Evaluating and predicting seasonal variation is a core competence of forecasting, dating back to the 1920’s or earlier. It’s essential to effective business decisions. For example, as the fiscal year unfolds, the question is “how are we doing?” Will budget forecasts come in on target, or will more (or fewer) resources be required? Should added resources be allocated to Division X and taken away from Division Y? To answer such questions, you need a within-year forecast model, which in most organizations involves quarterly or monthly seasonal components or factors.

Seasonal adjustment, on the other hand, is more mysterious. The purpose is more interpretive. Thus, when the Bureau of Labor Statistics (BLS) or Bureau of Economic Analysis (BEA) announce employment or other macroeconomic numbers, they usually try to take out special effects (the “Christmas effect”) that purportedly might mislead readers of the Press Release. Thus, the series we hear about typically are “seasonally adjusted.”

You can probably sense my bias. I almost always prefer data that is not seasonally adjusted in developing forecasting models. I just don’t know what magic some agency statistician has performed on a series – whether artifacts have been introduced, and so forth.

On the other hand, I take the methods of identifying seasonal variation quite seriously. These range from Buys-Ballot tables and seasonal dummy variables to methods based on moving averages, trigonometric series (Fourier analysis), and maximum likelihood estimation.

Identifying seasonal variation can be fairly involved mathematically.

But there are some simple reality tests.

Take this US retail and food service sales series, for example.

Here you see the highly regular seasonal movement around a trend which, at times, is almost straight-line.

Are these additive or multiplicative seasonal effects? If we separate out the trend and the seasonal effects, do we add them or are the seasonal effects “factors” which multiply into the level for a month?

Well, for starters, we can re-arrange this time series into a kind of Buys-Ballot table. Here I only show the last two years.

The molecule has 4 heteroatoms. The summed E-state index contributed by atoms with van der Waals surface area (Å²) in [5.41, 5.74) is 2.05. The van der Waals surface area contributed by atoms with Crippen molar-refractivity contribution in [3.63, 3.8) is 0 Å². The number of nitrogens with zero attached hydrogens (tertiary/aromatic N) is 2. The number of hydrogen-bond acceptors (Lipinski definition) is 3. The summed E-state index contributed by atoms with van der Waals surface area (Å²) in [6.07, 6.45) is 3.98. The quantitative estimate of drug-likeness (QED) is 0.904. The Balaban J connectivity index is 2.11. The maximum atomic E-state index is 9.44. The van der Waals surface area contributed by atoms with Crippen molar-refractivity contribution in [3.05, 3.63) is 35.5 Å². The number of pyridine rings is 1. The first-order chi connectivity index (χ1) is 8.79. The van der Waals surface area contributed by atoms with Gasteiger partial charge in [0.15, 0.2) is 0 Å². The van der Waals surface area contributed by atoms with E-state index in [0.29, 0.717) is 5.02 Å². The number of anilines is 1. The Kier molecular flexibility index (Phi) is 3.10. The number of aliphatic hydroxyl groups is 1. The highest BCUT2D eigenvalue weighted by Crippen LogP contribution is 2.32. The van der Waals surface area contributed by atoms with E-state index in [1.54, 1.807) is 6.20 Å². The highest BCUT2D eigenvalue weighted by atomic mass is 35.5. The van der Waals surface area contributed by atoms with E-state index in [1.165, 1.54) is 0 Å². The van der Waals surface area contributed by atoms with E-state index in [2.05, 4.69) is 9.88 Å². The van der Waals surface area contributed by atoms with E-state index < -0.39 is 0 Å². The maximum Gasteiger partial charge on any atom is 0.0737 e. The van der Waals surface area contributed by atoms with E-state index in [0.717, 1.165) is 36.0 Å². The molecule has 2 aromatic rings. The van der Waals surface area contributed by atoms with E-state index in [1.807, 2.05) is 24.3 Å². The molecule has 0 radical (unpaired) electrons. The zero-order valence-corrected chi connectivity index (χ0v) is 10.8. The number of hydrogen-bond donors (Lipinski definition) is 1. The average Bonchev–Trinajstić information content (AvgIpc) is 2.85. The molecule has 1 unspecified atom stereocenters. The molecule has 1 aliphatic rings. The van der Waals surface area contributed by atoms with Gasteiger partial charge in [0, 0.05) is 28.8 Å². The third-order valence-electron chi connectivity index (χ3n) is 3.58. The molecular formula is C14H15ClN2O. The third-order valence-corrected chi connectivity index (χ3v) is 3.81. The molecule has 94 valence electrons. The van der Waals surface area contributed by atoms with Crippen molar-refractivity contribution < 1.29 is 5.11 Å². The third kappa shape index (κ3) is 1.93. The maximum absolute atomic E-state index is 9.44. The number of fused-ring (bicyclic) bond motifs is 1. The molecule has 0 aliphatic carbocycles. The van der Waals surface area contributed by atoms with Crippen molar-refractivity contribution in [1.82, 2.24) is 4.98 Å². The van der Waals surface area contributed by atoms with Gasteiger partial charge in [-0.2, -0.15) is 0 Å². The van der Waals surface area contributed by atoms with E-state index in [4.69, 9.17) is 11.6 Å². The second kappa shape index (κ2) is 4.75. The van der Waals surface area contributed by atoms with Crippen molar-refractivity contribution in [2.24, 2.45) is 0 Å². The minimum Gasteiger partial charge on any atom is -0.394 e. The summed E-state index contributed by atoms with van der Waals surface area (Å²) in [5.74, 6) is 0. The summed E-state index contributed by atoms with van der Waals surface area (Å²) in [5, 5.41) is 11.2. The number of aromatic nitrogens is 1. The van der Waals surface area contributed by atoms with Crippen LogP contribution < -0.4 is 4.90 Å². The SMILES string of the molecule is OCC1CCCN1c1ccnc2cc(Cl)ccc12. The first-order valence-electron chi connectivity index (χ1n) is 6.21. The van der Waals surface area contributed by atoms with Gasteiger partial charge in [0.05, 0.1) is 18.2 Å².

The point is that we look at the differences between the monthly values in a year and the average for that year. Also, we calculate the ratios of each month to the annual total.

The issue is which of these numbers is most stable over the data period, which extends back to 1992 (click to enlarge).

Now here Series N relates to the Nth month, e.g. Series 12 = December.

It seems pretty clear that the multiplicative factors are more stable than the additive components in two senses. First, some additive components have a more pronounced trend; secondly, the variability of the additive components around this trend is greater.

This gives you a taste of some quick methods to evaluate aspects of seasonality.

Of course, there can be added complexities. What if you have daily data, or suppose there are other recurrent relationships. Then, trig series may be your best bet.

What if you only have two, three, or four years of data? Well, this interesting problem is frequently encountered in practical applications.

I’m trying to sort this material into posts for this coming week, along with stuff on controversies that swirl around the seasonal adjustment of macro time series, such as employment and real GDP.

Stay tuned.

Top image from http://www.livescience.com/25202-seasons.html